If you’re a koi enthusiast, you probably know just how many breeds of koi there are, and it can be overwhelming to choose which kind to add to your pond. Today, we’re focusing specifically on the Butterfly koi, sometimes known as the “water dragon.”
Butterfly koi have long flowing fins, much like butterfly or dragon wings, that make them distinct from standard fin koi. Butterfly koi have a relatively new history–rooted in the US–and we’re discussing how this breed came to be, how to take care of them, and what the major differences are between butterfly koi and standard fin koi.
Where do Butterfly Koi Come From?
While most koi breeds have origins in Japan and China, butterfly koi actually have roots that are a little less clear. It is believed that in 1977, the Crown Prince of Japan was visiting Indonesia and spotted a koi carp with long fins, and he suggested they cross-breed with traditional Japanese koi carp. This led to koi breeding in Indonesia and alas, the “Butterfly Koi” or “Hirenagagoi” koi was born in 1982 in Japan, but they have history in the US too.
The origins of butterfly koi in the US came around the same time that the Hirenagagoi in Japan were being bred. Koi specialists Randy LeFever and Rick Brown, pioneers of Blue Ridge Fish Hatchery in North Carolina, saw an opportunity for breeding what was then advertised as “long-finned koi” with their koi supply. And well, the rest is history. Due to their unique fins and clear differences from traditional koi carp, they were dubbed the Butterfly or Dragon Koi, and they have gained both popularity (and controversy) in the years to follow.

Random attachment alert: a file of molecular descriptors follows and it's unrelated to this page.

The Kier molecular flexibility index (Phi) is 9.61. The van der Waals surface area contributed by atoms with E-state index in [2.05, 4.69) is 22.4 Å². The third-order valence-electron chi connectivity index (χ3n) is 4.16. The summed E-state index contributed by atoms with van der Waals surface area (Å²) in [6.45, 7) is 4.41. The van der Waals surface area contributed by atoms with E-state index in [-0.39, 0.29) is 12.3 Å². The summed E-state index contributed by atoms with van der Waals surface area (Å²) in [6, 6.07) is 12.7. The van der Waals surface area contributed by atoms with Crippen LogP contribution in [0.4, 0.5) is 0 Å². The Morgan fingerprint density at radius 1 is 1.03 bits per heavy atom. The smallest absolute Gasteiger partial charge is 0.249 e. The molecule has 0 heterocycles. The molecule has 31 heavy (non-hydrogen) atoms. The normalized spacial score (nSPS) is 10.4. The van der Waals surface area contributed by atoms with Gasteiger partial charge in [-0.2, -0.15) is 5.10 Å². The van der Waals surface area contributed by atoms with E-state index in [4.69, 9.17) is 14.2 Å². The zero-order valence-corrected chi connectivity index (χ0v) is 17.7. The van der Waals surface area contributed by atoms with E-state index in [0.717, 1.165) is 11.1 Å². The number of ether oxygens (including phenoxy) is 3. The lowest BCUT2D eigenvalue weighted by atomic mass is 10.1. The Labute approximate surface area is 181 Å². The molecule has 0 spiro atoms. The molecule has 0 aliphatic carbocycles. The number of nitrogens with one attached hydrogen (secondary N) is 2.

Want to know more? You can read the full story here.
Popularity and Controversy
Because this breed is so new, it’s not surprising that there’s a little bit of controversy around their popularity from koi enthusiasts. Some koi hobbyists believe that Butterfly Koi are superior due to their unique fins, coloring, and overall newness to the koi world. They are largely popular in Europe and Asia, and they have gained traction from breeders in the United States and most of North America due to their breeding origins in North Carolina, which makes them readily available for purchase. They are even sometimes known as “American Koi” for how much they are bred in the US, which is why so many of the world’s most prestigious breeders continue breeding and selling Butterfly Koi.
However, not everyone feels so warmly about these water dragons. Because they are the result of decades of inbreeding, some believe that they are an inferior breed of koi and aren’t as “natural” as Japanese koi. Some hobbyists don’t even consider Butterfly Koi real koi. Others erroneously believe they were crossbred with goldfish, resulting in their longer fins (they weren’t, to be clear). In fact, butterfly koi aren’t allowed at most koi shows and competitions, known as “Nishikigoi” judging, as some organizations refuse to recognize them as koi.
The standard criteria used in koi shows have evolved and changed over the years, but they continue to be specifically tailored to rate the characteristics of traditional standard fin koi, even though the butterfly koi now holds over 40 years of breeding and history. In fact, many breeders in the US and all over the world have worked tirelessly to try and develop butterfly-finned varieties of traditional koi patterns to qualify. These patterns include iconic ones, such as Kohaku, Sanke, Showa, and more.
Whichever way you feel, the butterfly koi are a beautifully special breed that certainly gets people talking.
Butterfly Koi Care
You’re probably now wondering if this new long-finned breed of koi needs its own special kind of care that differs from standard fin koi, which is understandable if you’re considering diversifying your pond.
Good news for those curious about butterfly koi: care and maintenance are pretty much exactly the same as their short-finned friends, just make sure to keep a close eye on their long fins to prevent any tearing or injuries. Butterfly koi have an average lifespan of about 25-35 years, though some believe they might live longer due to their close breeding with traditional water carp. As long as your pond is properly aerated, free of bacteria, and well-fed, you will have a happy ecosystem at your fingertips.
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